William C. Shiel Jr., MD, FACP, FACR
Dr. Shiel received a Bachelor of Science degree with honors from the University of Notre Dame. There he was involved in research in radiation biology and received the Huisking Scholarship. After graduating from St. Louis University School of Medicine, he completed his Internal Medicine residency and Rheumatology fellowship at the University of California, Irvine. He is board-certified in Internal Medicine and Rheumatology.
Catherine Burt Driver, MD
Catherine Burt Driver, MD, is board certified in internal medicine and rheumatology by the American Board of Internal Medicine. Dr. Driver is a member of the American College of Rheumatology. She currently is in active practice in the field of rheumatology in Mission Viejo, Calif., where she is a partner in Mission Internal Medical Group.
- What is calcific bursitis?
- What are causes and risk factors for calcific bursitis?
- What are symptoms and signs of calcific bursitis?
- How is calcific bursitis diagnosed?
- What is the treatment of calcific bursitis?
- What is the prognosis of calcific bursitis?
- Can calcific bursitis be prevented?
- Patient Comments: Calcific Bursitis - Experience
- Patient Comments: Calcific Bursitis - Symptoms
- Patient Comments: Calcific Bursitis - Treatment
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What is calcific bursitis?
A bursa is a thin fluid-filled sac that reduces friction forces between tissues of the body. Chronic (repeated or long-standing) inflammation of the bursa (bursitis) can lead to calcification of the bursa. This is referred to as "calcific bursitis." The calcium deposits (calcification) can occur as long as the inflammation is present and remain after it has resolved. Calcific bursitis occurs most commonly at the shoulder (in the bursa adjacent to the rotator cuff tendons) or hip (in the bursa at the greater trochanter).
What are causes and risk factors for calcific bursitis?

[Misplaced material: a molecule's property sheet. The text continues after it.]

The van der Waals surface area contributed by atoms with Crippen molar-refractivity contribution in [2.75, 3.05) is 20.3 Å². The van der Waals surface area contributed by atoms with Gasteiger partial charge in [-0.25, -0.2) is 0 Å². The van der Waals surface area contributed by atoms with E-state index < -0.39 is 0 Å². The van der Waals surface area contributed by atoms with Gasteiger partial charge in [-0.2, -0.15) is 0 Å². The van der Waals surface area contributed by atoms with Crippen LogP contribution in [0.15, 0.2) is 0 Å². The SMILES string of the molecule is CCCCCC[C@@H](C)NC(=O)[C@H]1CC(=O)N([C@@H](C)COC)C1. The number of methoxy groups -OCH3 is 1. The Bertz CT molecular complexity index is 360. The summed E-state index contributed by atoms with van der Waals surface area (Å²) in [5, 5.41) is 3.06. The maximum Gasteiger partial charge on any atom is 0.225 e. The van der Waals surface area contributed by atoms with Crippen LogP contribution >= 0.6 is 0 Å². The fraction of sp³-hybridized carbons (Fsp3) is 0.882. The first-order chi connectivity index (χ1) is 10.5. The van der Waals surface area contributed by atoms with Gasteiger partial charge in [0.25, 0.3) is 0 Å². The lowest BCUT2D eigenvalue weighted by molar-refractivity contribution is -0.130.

Calcific bursitis often has no direct cause that is identified and likely occurs in this setting after unnoticed strain of a joint caused local inflammation of the bursa (bursitis). Risk factors for developing calcific bursitis include joint injury (trauma) and underlying diseases such as ankylosing spondylitis and calcium pyrophosphate dehydrate deposition disease (pseudogout).
What are symptoms and signs of calcific bursitis?
Calcific bursitis may not cause any symptoms once the inflammation has subsided. Calcific bursitis typically leads to chronic pain, stiffness, and sometimes limited range of motion of the affected joint with use or when examined.
How is calcific bursitis diagnosed?
The diagnosis of inflammation of the bursa (bursitis) can be made clinically based on the history and physical findings. Calcific bursitis is diagnosed when viewed with anX-ray test or MRI scan of the inflamed, painful bursa.
What is the treatment of calcific bursitis?
Treatment of the inflammation of calcific bursitis can help to prevent further calcification as well as relieve pain and stiffness. Treatments include medications for inflammation, cold packs, immobilization, injections of cortisone into the bursa, physical therapy, and occasionally surgery to remove the inflamed bursa and calcium deposit.
What is the prognosis of calcific bursitis?
When the inflammation is quieted, the long-term outlook (prognosis) is excellent. Optimal improvement can require physical therapy treatment. The calcium deposit can remain indefinitely and may not cause any problems. Significant calcium deposits can sometimes, however, cause a mechanically abrasive area of tenderness. These deposits that continue to cause symptoms are considered for surgical removal.
Can calcific bursitis be prevented?
The prevention of calcific bursitis involves avoiding injury and reinjury to joints and treating any underlying medical condition (if present) that might increase the chances for developing calcific bursitis.
Medically reviewed by Martin E Zipser, MD; American board of Surgery
Klippel, John H., et al., eds. Primer on the Rheumatic Diseases. 13th ed. New York: Springer and Arthritis Foundation, 2008.
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